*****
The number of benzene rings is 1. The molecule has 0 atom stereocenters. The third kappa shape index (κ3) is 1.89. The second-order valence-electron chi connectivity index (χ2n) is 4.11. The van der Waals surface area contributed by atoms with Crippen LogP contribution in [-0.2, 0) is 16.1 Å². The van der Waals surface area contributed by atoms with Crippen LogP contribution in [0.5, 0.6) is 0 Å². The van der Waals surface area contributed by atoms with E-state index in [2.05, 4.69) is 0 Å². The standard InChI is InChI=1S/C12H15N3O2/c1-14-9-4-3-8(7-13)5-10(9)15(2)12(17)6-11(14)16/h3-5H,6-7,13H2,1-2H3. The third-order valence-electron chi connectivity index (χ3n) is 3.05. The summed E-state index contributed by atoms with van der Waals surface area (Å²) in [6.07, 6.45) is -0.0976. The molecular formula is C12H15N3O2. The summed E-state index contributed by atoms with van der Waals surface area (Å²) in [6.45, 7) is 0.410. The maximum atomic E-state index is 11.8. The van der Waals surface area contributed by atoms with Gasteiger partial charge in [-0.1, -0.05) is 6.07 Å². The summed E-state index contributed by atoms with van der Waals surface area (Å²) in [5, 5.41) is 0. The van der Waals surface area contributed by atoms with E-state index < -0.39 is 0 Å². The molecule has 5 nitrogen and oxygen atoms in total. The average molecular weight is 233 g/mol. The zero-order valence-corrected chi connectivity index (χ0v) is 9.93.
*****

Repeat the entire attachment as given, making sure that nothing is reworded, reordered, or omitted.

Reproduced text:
The number of benzene rings is 1. The molecule has 0 atom stereocenters. The third kappa shape index (κ3) is 1.89. The second-order valence-electron chi connectivity index (χ2n) is 4.11. The van der Waals surface area contributed by atoms with Crippen LogP contribution in [-0.2, 0) is 16.1 Å². The van der Waals surface area contributed by atoms with Crippen LogP contribution in [0.5, 0.6) is 0 Å². The van der Waals surface area contributed by atoms with E-state index in [2.05, 4.69) is 0 Å². The standard InChI is InChI=1S/C12H15N3O2/c1-14-9-4-3-8(7-13)5-10(9)15(2)12(17)6-11(14)16/h3-5H,6-7,13H2,1-2H3. The third-order valence-electron chi connectivity index (χ3n) is 3.05. The summed E-state index contributed by atoms with van der Waals surface area (Å²) in [6.07, 6.45) is -0.0976. The molecular formula is C12H15N3O2. The summed E-state index contributed by atoms with van der Waals surface area (Å²) in [6.45, 7) is 0.410. The maximum atomic E-state index is 11.8. The van der Waals surface area contributed by atoms with Gasteiger partial charge in [-0.1, -0.05) is 6.07 Å². The summed E-state index contributed by atoms with van der Waals surface area (Å²) in [5, 5.41) is 0. The van der Waals surface area contributed by atoms with E-state index < -0.39 is 0 Å². The molecule has 5 nitrogen and oxygen atoms in total. The average molecular weight is 233 g/mol. The zero-order valence-corrected chi connectivity index (χ0v) is 9.93.